Hear ye, hear ye! Canyon Road print-focused gallery Hecho a Mano (830 Canyon Road, (505) 916-1341) shall shutter its doors following business on Tuesday, Dec. 26 and soon after find itself rolled up into owner Frank Rose’s Plaza-adjacent gallery, Hecho—and both shall operate under the Hecho a Mano moniker thereafter. After just under five years at the very top of Canyon, Rose says, the change is bittersweet but rife with possibilities. So while you’re gearing up for the openings of two new exhibitions at Hecho Gallery (Max Lehman: Cosmodrome Adastropopolis Lux on the Planet Wild Clairos Nueve X and the Regalos group show featuring dozens of artists; 5 pm Friday, Dec. 1. Free. Hecho Gallery, 129 W Palace Ave., (505) 455-6882), we called Rose to lob some Qs his way. We know two galleries with similar names can be confusing, but this might clear things up. This interview has been edited for length and clarity. (Alex De Vore)
Give us the scoop, Frank—what’s going on with your Canyon Road space Hecho a Mano?
The impetus was not really our choice. Our landlord decided not to renew the lease. But it has turned into something we believe is going to be really good for us. The idea of having all price points: high and low; functional work; non-functional work; and...I’m not a fan of the term ‘fine art,’ but fine art and craft—these distinctions we make to categorize hierarchies of art. I‘ve always wanted everything under one roof. Like, when we were trying to have painting shows on Canyon, it just didn’t work. We needed more room. The smaller space didn’t hold that work as well as a large space could. So as much as I love what we’ve been able to do here, something has felt like it’s missing—let’s say a wider spectrum of art. So now that will be the case. And it will be closer to my vision than it ever has been.
On a practical level, what does merging two galleries with not entirely similar ethos look like?
I’ve tried to make the vibe of both of the places very similar. I’ve wanted them to be welcoming, I’ve wanted them to be places where people can come in and don’t feel like they don’t belong or are excluded, because a lot of art spaces can feel that way. That’s one thing that won’t change and that will be easy to navigate. We’ve done that successfully. The challenge will be that, in a way, we’re almost starting a new gallery. The audience that comes in downtown is a little different from Canyon, so there’s gauging how people interact with the space, and that ends up transforming and forming the space.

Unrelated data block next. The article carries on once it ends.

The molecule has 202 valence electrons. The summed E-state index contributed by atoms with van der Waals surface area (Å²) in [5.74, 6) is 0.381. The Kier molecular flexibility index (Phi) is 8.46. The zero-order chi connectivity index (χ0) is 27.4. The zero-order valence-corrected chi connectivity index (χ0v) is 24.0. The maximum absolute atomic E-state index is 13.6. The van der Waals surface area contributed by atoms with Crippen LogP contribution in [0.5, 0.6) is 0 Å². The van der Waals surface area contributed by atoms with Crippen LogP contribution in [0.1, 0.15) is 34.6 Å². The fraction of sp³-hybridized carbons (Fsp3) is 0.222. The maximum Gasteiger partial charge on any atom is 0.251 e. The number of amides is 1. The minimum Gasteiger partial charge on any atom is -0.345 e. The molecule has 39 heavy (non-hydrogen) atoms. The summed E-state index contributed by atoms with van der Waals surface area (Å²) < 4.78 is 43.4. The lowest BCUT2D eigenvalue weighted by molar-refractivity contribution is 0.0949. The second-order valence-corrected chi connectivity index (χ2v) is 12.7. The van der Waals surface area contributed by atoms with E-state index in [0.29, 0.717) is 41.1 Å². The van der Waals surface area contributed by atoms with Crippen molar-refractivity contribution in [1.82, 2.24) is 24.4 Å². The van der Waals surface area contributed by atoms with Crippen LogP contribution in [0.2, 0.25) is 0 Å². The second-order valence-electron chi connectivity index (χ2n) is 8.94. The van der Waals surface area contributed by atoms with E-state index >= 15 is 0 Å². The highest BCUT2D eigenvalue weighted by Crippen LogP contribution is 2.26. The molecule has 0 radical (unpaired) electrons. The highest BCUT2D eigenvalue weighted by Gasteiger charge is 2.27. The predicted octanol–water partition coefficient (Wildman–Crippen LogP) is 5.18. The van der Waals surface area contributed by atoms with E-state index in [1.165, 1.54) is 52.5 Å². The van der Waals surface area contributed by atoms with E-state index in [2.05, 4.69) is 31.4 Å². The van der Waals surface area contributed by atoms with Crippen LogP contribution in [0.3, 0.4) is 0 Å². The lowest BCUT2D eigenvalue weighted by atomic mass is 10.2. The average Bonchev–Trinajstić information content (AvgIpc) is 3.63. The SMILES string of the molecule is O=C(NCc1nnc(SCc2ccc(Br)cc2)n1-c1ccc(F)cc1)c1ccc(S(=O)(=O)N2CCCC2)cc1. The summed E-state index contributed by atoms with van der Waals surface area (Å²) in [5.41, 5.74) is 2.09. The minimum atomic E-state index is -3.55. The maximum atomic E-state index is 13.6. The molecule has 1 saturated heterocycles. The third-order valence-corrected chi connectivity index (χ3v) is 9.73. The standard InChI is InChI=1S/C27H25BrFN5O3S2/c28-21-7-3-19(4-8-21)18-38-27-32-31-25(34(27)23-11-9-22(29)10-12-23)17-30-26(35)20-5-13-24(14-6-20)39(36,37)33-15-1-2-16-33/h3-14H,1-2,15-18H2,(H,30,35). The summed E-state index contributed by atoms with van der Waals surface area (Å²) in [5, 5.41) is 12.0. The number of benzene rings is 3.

I think we’ll have a nice even split between New Mexican and Mexican artists. Everything that’s up there [on Canyon Road] is going to be down here [on Palace Avenue], and everything down here will stay. The mix of what will be on view is the main sort of shift. Right now we don’t have functional work or jewelry downtown, so we’ll be putting out jewelry cases, print racks. I think it’ll be a lot more dynamic with a lot more to look at and browse.
Then it’s making sure the message is out there that we’re downtown only now.
There have been some pretty cool galleries popping up on Canyon that I’d call disruptive, like Sun & Dust, CURRENTS 826 and smoke the moon. I’d count Hecho a Mano as part of that. Do you have any parting thoughts on Santa Fe’s artsiest street after your own time spent there?
Ohhhhhh, yeah. We’ve definitely been in a unique position at the top there, where there’s a different sort of flow of traffic, in part because of The Teahouse and because Palace Avenue crosscuts right there. It’s a bit of its own ecosystem up there, and I’ve loved being a part of that. Canyon is…a lot of different galleries and things, and I think my ultimate hope is that all different stories can succeed, that all different visions can succeed within a place.
We’ve obviously seen a very long period of time with a lot of one kind of thing. And that’s fine, but that doesn’t need to be 90% of what’s visible. I guess the fact there is a smoke the moon, and Hecho—that there are galleries like that—gives me hope. There is a place where stories like that can exist. I feel optimistic, and I know shit’s fucking weird in the world for a lot of reasons, but I’m glad Hecho a Mano will continue existing and that there are people who resonate with what we do.